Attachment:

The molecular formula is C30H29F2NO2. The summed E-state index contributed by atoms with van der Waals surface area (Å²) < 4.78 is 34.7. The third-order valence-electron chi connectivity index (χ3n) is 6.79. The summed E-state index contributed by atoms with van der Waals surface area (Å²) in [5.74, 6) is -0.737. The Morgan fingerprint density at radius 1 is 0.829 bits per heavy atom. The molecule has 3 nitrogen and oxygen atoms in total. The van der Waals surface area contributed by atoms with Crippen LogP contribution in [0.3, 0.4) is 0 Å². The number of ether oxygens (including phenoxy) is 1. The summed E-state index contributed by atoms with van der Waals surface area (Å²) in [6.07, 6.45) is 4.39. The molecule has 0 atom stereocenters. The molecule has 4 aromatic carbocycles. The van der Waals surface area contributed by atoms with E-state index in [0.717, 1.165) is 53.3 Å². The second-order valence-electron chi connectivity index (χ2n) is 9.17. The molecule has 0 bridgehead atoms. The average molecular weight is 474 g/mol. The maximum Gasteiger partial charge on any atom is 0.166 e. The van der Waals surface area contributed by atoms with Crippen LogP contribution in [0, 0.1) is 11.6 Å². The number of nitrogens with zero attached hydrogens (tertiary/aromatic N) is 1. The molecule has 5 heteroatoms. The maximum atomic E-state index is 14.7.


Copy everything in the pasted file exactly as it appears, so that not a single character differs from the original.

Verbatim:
The molecular formula is C30H29F2NO2. The summed E-state index contributed by atoms with van der Waals surface area (Å²) < 4.78 is 34.7. The third-order valence-electron chi connectivity index (χ3n) is 6.79. The summed E-state index contributed by atoms with van der Waals surface area (Å²) in [5.74, 6) is -0.737. The Morgan fingerprint density at radius 1 is 0.829 bits per heavy atom. The molecule has 3 nitrogen and oxygen atoms in total. The van der Waals surface area contributed by atoms with Crippen LogP contribution in [0.3, 0.4) is 0 Å². The number of ether oxygens (including phenoxy) is 1. The summed E-state index contributed by atoms with van der Waals surface area (Å²) in [6.07, 6.45) is 4.39. The molecule has 0 atom stereocenters. The molecule has 4 aromatic carbocycles. The van der Waals surface area contributed by atoms with E-state index in [0.717, 1.165) is 53.3 Å². The second-order valence-electron chi connectivity index (χ2n) is 9.17. The molecule has 0 bridgehead atoms. The average molecular weight is 474 g/mol. The maximum Gasteiger partial charge on any atom is 0.166 e. The van der Waals surface area contributed by atoms with Crippen LogP contribution in [0, 0.1) is 11.6 Å². The number of nitrogens with zero attached hydrogens (tertiary/aromatic N) is 1. The molecule has 5 heteroatoms. The maximum atomic E-state index is 14.7.